THE TOWERING INFERNO (John Guillermin, 1974)
34 West 13th St. between Fifth & Sixth Aves.
Saturday, August 19, 8:15, and Wednesday, August 23, 3.30
Series runs August 18-24
Disaster flicks were a big thing in the 1970s, and none was bigger than The Towering Inferno. The $14.3 million epic, the first coproduction between two major studios, Warner Bros. and 20th Century-Fox, was based on two novels, Richard Martin Stern’s The Tower and Thomas N. Scortia and Frank M. Robinson’s The Glass Inferno and stars a host of Hollywood greats, led by the dynamic duo of Paul Newman and Steve McQueen. Newman is recently retired architect Doug Roberts, who has come back to San Francisco for the opening-night party celebrating the final building he designed, the 138-story Glass Tower, owned by wealthy businessman James Duncan (William Holden). When a small electrical fire starts in a storage room on the eighty-first floor, Roberts becomes suspicious that Duncan’s son-in-law, smarmy electrical engineer Roger Simmons (Richard Chamberlain), did not follow the specs exactly and cut critical corners. As the fire grows, security chief Harry Jernigan (O. J. Simpson) calls in the fire department, anchored by battalion chief Mike O’Hallorhan (McQueen) and his right-hand man, Kappy (Don Gordon). O’Hallorhan insists that Duncan move the elegant party in the Promenade Room on the 135th floor to the lobby, but by the time Duncan agrees, the flames have spread and escape options become more and more limited — and dangerous. Among the others struggling to survive are con man Harlee Claiborne (Fred Astaire, earning his sole Oscar nomination), his potential target, Lisolette Mueller (Jennifer Jones, in her last performance), U.S. senator Gary Parker (Robert Vaughn), slick public relations man Dan Bigelow (Robert Wagner), his secretary and mistress, Lorrie (Susan Flannery), Duncan’s daughter, Patty Duncan Simmons (Susan Blakely), the deaf Mrs. Allbright (Carol McEvoy) and her two children, Angela (Carlena Gower) and Phillip (The Brady Bunch’s Mike Lookinland), and Roberts’s fiancée, Susan Franklin (Faye Dunaway). Meanwhile, throughout it all, bartender Carlos (Gregory Sierra) remains cool and calm.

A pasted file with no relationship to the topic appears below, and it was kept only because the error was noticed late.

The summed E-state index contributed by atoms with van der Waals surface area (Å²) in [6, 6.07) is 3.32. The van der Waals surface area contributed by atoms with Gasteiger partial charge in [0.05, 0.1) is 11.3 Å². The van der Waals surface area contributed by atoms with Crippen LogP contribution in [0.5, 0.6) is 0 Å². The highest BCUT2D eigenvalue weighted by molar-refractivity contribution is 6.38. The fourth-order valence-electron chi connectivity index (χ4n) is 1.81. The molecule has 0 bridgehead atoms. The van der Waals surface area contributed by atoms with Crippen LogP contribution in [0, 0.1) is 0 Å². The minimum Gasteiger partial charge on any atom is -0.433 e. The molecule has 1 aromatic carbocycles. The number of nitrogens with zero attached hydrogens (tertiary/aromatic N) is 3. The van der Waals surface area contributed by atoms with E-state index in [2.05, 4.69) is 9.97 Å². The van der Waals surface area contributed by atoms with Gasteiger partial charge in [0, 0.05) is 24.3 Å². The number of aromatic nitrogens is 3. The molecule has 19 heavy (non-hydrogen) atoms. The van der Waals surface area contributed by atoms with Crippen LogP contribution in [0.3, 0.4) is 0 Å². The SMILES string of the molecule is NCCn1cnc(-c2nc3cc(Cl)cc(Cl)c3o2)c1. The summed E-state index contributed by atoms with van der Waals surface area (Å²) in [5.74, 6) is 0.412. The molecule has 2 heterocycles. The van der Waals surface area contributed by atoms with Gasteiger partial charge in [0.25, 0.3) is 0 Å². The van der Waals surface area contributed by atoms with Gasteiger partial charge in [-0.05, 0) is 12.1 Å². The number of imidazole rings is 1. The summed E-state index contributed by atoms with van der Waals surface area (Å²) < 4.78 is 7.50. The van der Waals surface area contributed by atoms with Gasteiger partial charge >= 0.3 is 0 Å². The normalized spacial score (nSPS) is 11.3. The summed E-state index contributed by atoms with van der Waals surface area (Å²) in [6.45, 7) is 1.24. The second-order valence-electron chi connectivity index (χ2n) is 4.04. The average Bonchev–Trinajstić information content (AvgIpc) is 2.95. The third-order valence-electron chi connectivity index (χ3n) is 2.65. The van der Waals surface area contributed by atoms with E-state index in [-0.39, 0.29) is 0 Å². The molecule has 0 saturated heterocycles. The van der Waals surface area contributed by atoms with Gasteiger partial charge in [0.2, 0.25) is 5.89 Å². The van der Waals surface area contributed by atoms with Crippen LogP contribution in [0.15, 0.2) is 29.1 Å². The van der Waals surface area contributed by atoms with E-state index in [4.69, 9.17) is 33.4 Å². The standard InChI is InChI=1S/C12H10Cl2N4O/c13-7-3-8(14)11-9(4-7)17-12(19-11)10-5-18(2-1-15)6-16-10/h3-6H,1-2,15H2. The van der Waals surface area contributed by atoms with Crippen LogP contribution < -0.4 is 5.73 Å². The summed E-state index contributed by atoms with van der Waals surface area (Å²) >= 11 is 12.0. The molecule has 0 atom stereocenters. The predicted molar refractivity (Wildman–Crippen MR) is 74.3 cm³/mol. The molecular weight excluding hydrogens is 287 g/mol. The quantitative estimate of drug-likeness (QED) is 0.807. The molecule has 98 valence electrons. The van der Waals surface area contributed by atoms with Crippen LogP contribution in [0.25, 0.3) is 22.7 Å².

In spectacular scene after spectacular scene, director John Guillermin (Waltz of the Toreadors, King Kong), screenwriter Stirling Silliphant (In the Heat of the Night, Village of the Damned), and action director, producer, and disaster-movie king Irwin Allen (The Lost World, Voyage to the Bottom of the Sea) ups the ante as Roberts and O’Hallorhan play the heroes against corporate greed. “Jim, I think you suffer from an edifice complex,” Roberts tells Duncan. A huge hit when it was released in 1974, The Towering Inferno received eight Oscar nominations, winning for best song (“We May Never Love Like This Again,” sung by Maureen McGovern), Best Production Design, and Best Cinematography, by Fred J. Koenekamp and Joseph Biroc, who capture daring aerial shots and dazzling stunts. If the film resembles The Poseidon Adventure, that’s no, er, accident; the 1972 disaster film was also produced by Allen, with a score by John Williams and an Oscar-nominated theme song sung by McGovern (“The Morning After”). The Towering Inferno has taken on new meaning since 9/11, but it’s not as upsetting as you might think, although it is particularly difficult watching a few people jump or fall out of the building. It’s also impossible not to smirk when you see O.J. in a uniform, playing a heroic character. Newman and McQueen — the latter, as was his wont, insisted on equal billing and the same number of lines of dialogue as Newman — make a terrific duo, their stunning blue eyes fighting for equal screen time as well. And somehow the film avoids getting overly soapy and maudlin like so many of its brethren were. A true disasterpiece, The Towering Inferno is screening August 19 and 23 in the fab Quad series “Disasterpieces,” which runs August 18-24 and includes such other genre hits and duds as Airport and Airport ’75, Earthquake (but not in Sensurround), Black Sunday, The Poseidon Adventure, A Night to Remember, Two-Minute Warning, Airplane!, and the flop that ended the glut, 1980’s When Time Ran Out.